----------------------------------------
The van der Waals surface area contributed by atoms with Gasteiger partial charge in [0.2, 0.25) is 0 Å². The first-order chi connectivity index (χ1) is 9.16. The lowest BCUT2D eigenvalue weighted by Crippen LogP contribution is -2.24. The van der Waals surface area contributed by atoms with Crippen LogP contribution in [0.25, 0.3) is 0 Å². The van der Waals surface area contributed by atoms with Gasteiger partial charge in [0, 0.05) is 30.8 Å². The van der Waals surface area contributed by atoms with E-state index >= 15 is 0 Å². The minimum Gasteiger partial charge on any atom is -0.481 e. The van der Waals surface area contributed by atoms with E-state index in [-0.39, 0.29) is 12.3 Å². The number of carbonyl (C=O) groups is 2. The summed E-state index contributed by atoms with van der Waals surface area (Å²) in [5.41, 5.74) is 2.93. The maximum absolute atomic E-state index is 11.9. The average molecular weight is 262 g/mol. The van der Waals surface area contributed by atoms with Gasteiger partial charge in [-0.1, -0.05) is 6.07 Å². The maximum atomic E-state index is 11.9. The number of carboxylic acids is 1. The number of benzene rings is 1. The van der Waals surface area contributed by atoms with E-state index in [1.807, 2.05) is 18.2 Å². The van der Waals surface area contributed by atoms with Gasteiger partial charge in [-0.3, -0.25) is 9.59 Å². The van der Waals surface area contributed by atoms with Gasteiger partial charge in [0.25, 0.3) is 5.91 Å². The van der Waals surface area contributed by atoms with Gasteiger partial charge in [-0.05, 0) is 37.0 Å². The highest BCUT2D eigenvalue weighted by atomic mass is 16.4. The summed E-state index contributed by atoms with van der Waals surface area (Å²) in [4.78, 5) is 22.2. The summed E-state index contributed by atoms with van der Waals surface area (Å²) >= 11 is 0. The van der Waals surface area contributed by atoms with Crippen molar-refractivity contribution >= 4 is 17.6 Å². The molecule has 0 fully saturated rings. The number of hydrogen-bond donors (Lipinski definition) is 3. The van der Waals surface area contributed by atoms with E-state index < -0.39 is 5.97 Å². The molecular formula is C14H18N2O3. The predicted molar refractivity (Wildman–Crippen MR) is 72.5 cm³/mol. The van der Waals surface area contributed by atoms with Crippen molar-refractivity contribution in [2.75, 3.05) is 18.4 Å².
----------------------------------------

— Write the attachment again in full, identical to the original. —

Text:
The van der Waals surface area contributed by atoms with Gasteiger partial charge in [0.2, 0.25) is 0 Å². The first-order chi connectivity index (χ1) is 9.16. The lowest BCUT2D eigenvalue weighted by Crippen LogP contribution is -2.24. The van der Waals surface area contributed by atoms with Crippen LogP contribution in [0.25, 0.3) is 0 Å². The van der Waals surface area contributed by atoms with Gasteiger partial charge in [0, 0.05) is 30.8 Å². The van der Waals surface area contributed by atoms with E-state index >= 15 is 0 Å². The minimum Gasteiger partial charge on any atom is -0.481 e. The van der Waals surface area contributed by atoms with E-state index in [-0.39, 0.29) is 12.3 Å². The number of carbonyl (C=O) groups is 2. The summed E-state index contributed by atoms with van der Waals surface area (Å²) in [5.41, 5.74) is 2.93. The maximum absolute atomic E-state index is 11.9. The average molecular weight is 262 g/mol. The van der Waals surface area contributed by atoms with Gasteiger partial charge in [-0.1, -0.05) is 6.07 Å². The maximum atomic E-state index is 11.9. The number of carboxylic acids is 1. The number of benzene rings is 1. The van der Waals surface area contributed by atoms with E-state index in [1.807, 2.05) is 18.2 Å². The van der Waals surface area contributed by atoms with Gasteiger partial charge in [-0.3, -0.25) is 9.59 Å². The van der Waals surface area contributed by atoms with Gasteiger partial charge in [0.25, 0.3) is 5.91 Å². The van der Waals surface area contributed by atoms with Gasteiger partial charge in [-0.05, 0) is 37.0 Å². The highest BCUT2D eigenvalue weighted by atomic mass is 16.4. The summed E-state index contributed by atoms with van der Waals surface area (Å²) in [4.78, 5) is 22.2. The summed E-state index contributed by atoms with van der Waals surface area (Å²) >= 11 is 0. The van der Waals surface area contributed by atoms with Crippen molar-refractivity contribution >= 4 is 17.6 Å². The molecule has 0 fully saturated rings. The number of hydrogen-bond donors (Lipinski definition) is 3. The van der Waals surface area contributed by atoms with E-state index < -0.39 is 5.97 Å². The molecular formula is C14H18N2O3. The predicted molar refractivity (Wildman–Crippen MR) is 72.5 cm³/mol. The van der Waals surface area contributed by atoms with Crippen molar-refractivity contribution in [2.75, 3.05) is 18.4 Å².